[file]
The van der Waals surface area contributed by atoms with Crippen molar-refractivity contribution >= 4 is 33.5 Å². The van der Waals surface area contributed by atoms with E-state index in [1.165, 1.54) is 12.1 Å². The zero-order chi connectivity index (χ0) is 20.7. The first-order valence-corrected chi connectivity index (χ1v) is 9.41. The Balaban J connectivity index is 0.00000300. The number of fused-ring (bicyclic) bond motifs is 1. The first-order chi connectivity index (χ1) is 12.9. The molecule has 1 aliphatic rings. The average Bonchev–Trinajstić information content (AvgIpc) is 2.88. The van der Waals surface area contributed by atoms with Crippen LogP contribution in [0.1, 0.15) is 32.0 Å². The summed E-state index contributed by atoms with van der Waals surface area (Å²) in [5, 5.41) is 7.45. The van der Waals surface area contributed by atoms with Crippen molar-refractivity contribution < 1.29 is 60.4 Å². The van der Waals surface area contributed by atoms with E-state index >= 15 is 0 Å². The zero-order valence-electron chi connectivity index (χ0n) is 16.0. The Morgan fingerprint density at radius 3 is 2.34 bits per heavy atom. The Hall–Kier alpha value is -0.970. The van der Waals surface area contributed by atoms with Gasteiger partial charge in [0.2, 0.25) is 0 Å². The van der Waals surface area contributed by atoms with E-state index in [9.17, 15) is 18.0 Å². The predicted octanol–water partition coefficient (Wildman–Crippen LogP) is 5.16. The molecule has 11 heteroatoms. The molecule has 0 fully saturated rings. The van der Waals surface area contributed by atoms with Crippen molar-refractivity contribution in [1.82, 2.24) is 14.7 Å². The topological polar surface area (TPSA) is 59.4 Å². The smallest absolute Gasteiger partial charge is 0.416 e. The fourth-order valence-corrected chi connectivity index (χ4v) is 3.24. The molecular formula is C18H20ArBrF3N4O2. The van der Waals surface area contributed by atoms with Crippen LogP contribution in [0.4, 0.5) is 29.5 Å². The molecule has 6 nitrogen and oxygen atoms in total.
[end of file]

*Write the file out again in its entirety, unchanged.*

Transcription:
The van der Waals surface area contributed by atoms with Crippen molar-refractivity contribution >= 4 is 33.5 Å². The van der Waals surface area contributed by atoms with E-state index in [1.165, 1.54) is 12.1 Å². The zero-order chi connectivity index (χ0) is 20.7. The first-order valence-corrected chi connectivity index (χ1v) is 9.41. The Balaban J connectivity index is 0.00000300. The number of fused-ring (bicyclic) bond motifs is 1. The first-order chi connectivity index (χ1) is 12.9. The molecule has 1 aliphatic rings. The average Bonchev–Trinajstić information content (AvgIpc) is 2.88. The van der Waals surface area contributed by atoms with Crippen LogP contribution in [0.1, 0.15) is 32.0 Å². The summed E-state index contributed by atoms with van der Waals surface area (Å²) in [5, 5.41) is 7.45. The van der Waals surface area contributed by atoms with Crippen molar-refractivity contribution < 1.29 is 60.4 Å². The van der Waals surface area contributed by atoms with E-state index >= 15 is 0 Å². The zero-order valence-electron chi connectivity index (χ0n) is 16.0. The Morgan fingerprint density at radius 3 is 2.34 bits per heavy atom. The Hall–Kier alpha value is -0.970. The van der Waals surface area contributed by atoms with Gasteiger partial charge in [0.2, 0.25) is 0 Å². The van der Waals surface area contributed by atoms with E-state index in [9.17, 15) is 18.0 Å². The predicted octanol–water partition coefficient (Wildman–Crippen LogP) is 5.16. The molecule has 11 heteroatoms. The molecule has 0 fully saturated rings. The van der Waals surface area contributed by atoms with Crippen molar-refractivity contribution in [1.82, 2.24) is 14.7 Å². The topological polar surface area (TPSA) is 59.4 Å². The smallest absolute Gasteiger partial charge is 0.416 e. The fourth-order valence-corrected chi connectivity index (χ4v) is 3.24. The molecular formula is C18H20ArBrF3N4O2. The van der Waals surface area contributed by atoms with Crippen LogP contribution in [0.4, 0.5) is 29.5 Å². The molecule has 6 nitrogen and oxygen atoms in total.